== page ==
Assessing the new poet laureate.

Examining culture and the arts.
July 29 2008 12:26 PM

The Outsider Artist

Assessing Kay Ryan, our new poet laureate.

(Continued from Page 1)

The tone is both ironic and sincere; it is the case, I think, that repulsion is genuinely seen as a virtue, but there is a loss that the speaker skates over—namely, the loss of true intimacy, of the possibility of sustaining a genuine "private life" while also not withdrawing from the clamor and love and pain of the world around you.

The risk posed by radical compression is that the poems become merely whimsical. In the lesser work, the poem and reader meet cute ("Outsider Art": "Mostly it's too dreary/ and cherry red") but fail to develop much of a relationship. At other times, Ryan battles with her own highly developed armature. Sometimes her categorical imagination remains resolutely vague, and many poems invoke a "someone" about to do "something" while declining to name just what these forces are. This can make for unsatisfying poetry—sort of B-minus Frost, as in "New Clothes," a revisiting of the fable about the emperor's new clothes that fails to find firm footing:


You will cast aside
something you cherish
when the tailors whisper,
"Only you could wear this."
It is almost never clothes
such as the emperor bought
but it is always something close
to something you've got.

Ryan's sly humor and elusive categorizing is intended in part to subvert the high earnestness of Modernism and Postmodernism. Indeed, her poems could be read as a retort to the sprawling complexities of "ellipticism" and Postmodernism, as well as to any post-Romantic nostalgia that poets may harbor for an age of Keatsian splendors. (As Ryan puts it in one poem, "Romantics are/ always fingering/ some discolored fabric or other/ feeling a deep nostalgia for sepia.") Her dramatic imagination is deeply pragmatic, stressing what is known over what is longed for and choosing diffidence over despair, even if she does so ironically.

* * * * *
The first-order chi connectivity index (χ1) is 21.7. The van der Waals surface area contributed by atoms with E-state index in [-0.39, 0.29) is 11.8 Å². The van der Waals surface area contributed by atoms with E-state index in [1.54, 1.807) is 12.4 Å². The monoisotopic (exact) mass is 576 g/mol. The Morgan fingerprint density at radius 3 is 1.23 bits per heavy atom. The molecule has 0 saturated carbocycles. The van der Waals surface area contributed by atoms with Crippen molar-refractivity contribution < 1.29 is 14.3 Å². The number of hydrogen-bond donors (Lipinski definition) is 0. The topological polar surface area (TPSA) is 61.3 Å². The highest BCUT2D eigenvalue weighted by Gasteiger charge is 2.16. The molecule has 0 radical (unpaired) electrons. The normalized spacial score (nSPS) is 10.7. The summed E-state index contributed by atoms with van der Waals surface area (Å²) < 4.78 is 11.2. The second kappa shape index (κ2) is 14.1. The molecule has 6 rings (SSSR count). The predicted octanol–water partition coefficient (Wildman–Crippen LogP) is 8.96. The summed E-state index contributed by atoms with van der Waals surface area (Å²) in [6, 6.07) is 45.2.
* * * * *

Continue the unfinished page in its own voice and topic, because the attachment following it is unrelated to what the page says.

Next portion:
It's these layers of complexity that make her best work more nuanced than the Library of Congress' descriptions of its "accessibility" might have you think. A pervasive darkness catapults her strongest poems beyond the more quotidian decrescendos into profundity. And every now and then—because Ryan prides herself on her intransigence—a touch of sublimity creeps into the usual irony. For example, in "Desert Reservoirs," which opens, "They are beachless basins, steep-edged/ catches, unnatural/ bodies of water wedged/ into canyons, stranded/ anti-mirages/ unable to vanish…./ Nothing/ here matches their gift."


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